Return to Arbitration

The Preliminary Meeting in Arbitration- Practice Exercise

The Preliminary Meeting 



Arbitration, a means of settling disputes, has been practised in Dubai & UAE, and indeed worldwide for a number of years. Arbitration is defined as “a legal enforceable procedure to obtain the fair resolution of disputes by an impartial tribunal without unnecessary delay and experience”.

The Preliminary Meeting - Practice Exercise

The Preliminary Meeting – Practice Exercise

One of the main attractions of international arbitration is the flexibility of the process which can be tailor-made according to the parties’ specific needs and the particular circumstances of each dispute. Most arbitration laws and rules reflect this flexibility and do not prescribe how the procedure should be managed. Instead they mostly confirm that, absent an agreement between the parties to the contrary, arbitrators have a broad discretion to design the procedure to suit each arbitration, subject to ensuring that all parties are treated even-handedly and given a fair opportunity to present their case. Nevertheless, arbitrators should take great care to establish whether there are any other applicable mandatory provisions and comply with them.

Determination of the procedure To begin, the arbitrators may take the initiative and make suggestions as to the proposed procedural directions for the conduct of the arbitration and ask the parties for their comments. If the parties have reached an agreement as to the procedure to be followed, arbitrators should respect the parties’ agreement provided that it is not contrary to any overriding mandatory laws and/or principles of public policy at the place of arbitration and/or would cause the proceedings to be conducted in a manner which is inefficient and unnecessarily costly. In these circumstances, arbitrators should consider encouraging the parties to adopt a more suitable procedure and, if appropriate, make a procedural order to that effect.

Avoiding unnecessary delay and cost Arbitrators should be mindful of their duty to conduct the proceedings in a manner so as to avoid unnecessary delay and cost. The efficiency and fairness can be enhanced when the arbitrators effectively managed the proceedings. The principal tool to fulfil this duty is the arbitrators’ ability to give directions linked to an agreed timetable for each step of the arbitration so that the parties always know what they have to do and by when.

What are the purpose and advantages of the Preliminary Meeting?

The Preliminary Meeting is the first meeting the arbitrator will hold with the parties and/or their representatives. This meeting is normally held after the appointment of the arbitrator but before the substantive issues of the dispute are discussed and before any exchange of documents and evidence. The PM can be held at any location with the agreement of the arbitrator and the parties.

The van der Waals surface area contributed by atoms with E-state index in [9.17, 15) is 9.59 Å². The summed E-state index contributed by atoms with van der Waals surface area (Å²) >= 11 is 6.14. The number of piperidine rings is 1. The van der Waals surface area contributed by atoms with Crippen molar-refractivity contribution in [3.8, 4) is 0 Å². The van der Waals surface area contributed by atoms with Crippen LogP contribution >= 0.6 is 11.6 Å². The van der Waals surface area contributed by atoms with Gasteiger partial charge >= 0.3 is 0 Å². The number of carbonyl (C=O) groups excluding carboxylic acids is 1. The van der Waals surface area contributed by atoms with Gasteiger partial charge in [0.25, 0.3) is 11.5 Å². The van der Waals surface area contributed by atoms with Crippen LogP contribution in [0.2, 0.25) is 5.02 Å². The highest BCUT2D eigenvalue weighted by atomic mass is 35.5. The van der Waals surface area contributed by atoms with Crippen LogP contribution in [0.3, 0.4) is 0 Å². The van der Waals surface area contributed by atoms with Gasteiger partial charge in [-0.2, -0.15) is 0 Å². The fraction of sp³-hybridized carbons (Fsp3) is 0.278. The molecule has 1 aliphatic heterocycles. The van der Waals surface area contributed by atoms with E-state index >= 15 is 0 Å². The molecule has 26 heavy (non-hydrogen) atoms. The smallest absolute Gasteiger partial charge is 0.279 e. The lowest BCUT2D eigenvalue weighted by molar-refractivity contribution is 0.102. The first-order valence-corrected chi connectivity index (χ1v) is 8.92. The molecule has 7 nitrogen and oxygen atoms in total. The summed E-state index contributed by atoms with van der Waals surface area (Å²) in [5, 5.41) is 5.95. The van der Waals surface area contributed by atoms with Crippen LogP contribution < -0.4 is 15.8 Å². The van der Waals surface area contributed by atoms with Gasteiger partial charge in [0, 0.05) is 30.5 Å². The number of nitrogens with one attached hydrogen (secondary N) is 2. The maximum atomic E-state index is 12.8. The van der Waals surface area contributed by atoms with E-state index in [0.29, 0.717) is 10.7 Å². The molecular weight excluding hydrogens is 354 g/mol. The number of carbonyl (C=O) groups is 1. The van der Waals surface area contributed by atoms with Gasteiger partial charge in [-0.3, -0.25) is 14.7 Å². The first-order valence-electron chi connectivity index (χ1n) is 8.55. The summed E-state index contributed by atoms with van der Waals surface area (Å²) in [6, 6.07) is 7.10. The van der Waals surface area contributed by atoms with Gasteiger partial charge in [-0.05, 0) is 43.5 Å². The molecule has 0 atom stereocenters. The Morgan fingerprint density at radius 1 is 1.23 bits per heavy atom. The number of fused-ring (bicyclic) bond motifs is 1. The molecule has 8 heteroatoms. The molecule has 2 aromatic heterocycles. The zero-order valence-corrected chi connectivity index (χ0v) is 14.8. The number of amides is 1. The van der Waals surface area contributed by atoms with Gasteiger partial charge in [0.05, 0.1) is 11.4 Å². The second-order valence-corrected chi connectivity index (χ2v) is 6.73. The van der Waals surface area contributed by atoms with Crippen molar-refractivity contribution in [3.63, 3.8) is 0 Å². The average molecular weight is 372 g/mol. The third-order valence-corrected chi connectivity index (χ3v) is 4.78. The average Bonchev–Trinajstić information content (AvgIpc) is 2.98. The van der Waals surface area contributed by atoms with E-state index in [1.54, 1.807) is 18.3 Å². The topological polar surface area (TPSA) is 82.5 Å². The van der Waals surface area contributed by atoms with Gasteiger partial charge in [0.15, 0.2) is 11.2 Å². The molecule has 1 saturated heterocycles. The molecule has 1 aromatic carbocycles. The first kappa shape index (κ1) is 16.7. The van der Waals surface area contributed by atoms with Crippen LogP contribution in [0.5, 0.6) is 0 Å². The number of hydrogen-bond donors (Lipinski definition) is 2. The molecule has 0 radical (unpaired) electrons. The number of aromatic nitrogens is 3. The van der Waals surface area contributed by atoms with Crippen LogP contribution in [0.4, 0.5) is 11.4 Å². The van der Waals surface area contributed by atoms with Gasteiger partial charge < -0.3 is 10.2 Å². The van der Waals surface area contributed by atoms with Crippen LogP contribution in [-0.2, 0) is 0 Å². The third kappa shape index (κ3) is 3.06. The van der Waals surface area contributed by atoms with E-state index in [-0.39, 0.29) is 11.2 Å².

The primary purpose of the preliminary meeting is to set out the procedure for the entire arbitration. The preliminary meeting helps to introduce the parties to the arbitration process so that all parties understand what the process involves and a clear agenda can be established.

Parties to arbitration expect that they will have a full and fair opportunity to present their claims and defenses and the supporting evidence to the arbitrator. But when a commercial case is large or complicated in that it involves multiple parties, difficult or unusual features, or simply a large amount of money, everyone involved—the parties, their counsel and the arbitrators—must strive in earnest to keep costs down and avoid unnecessary delay while ensuring a fair process. Achieving these dual—and seemingly conflicting—goals requires foresight and planning during the initial stages of arbitration.

Whilst the Preliminary Meeting is overall procedural in nature, it has the following aims and benefits:-

  1. The jurisdiction of the arbitrator can be confirmed.
  2. Any challenges to the jurisdiction of the arbitrator can be raised by the parties.
  3. The nature of the dispute is defined and where possible narrowed and clarified.
  4. The role of the arbitrator and the terms and the conditions of the arbitration are discussed and agreed.
  5. The timetable/agenda of the arbitration can be agreed.
  6. The procedure for evidence, submissions and disclosure, witnesses and expert reports are discussed and agreed.
  7. Consideration may also be given to the potential for an oral hearing (if agreed between the parties), the issue of arbitration costs and the ultimate award. The question of security of costs may also be considered and discussed.

  8. Finally, it is a useful forum for the arbitrator to outline the consequence of any failure to comply with the arbitror’s timetable and directions. The arbitrator can use this meeting to stress his authority to all parties.


Because decisions reached at a preliminary conference will shape the future course of the arbitration, the attorneys and the arbitrators need to work cooperatively to adopt practical procedures and a workable schedule.



Arbitrators have a broad discretion to organise the conduct of the proceedings, subject to the arbitration agreement, including the arbitration rules and/or the lex arbitri, and any agreement between the parties. To assist arbitrators in issuing procedural orders and managing the proceedings, this Guideline summarises matters that typically arise and techniques that can be used to conduct the arbitration in an efficient and cost-effective manner.



Permanent link to this article: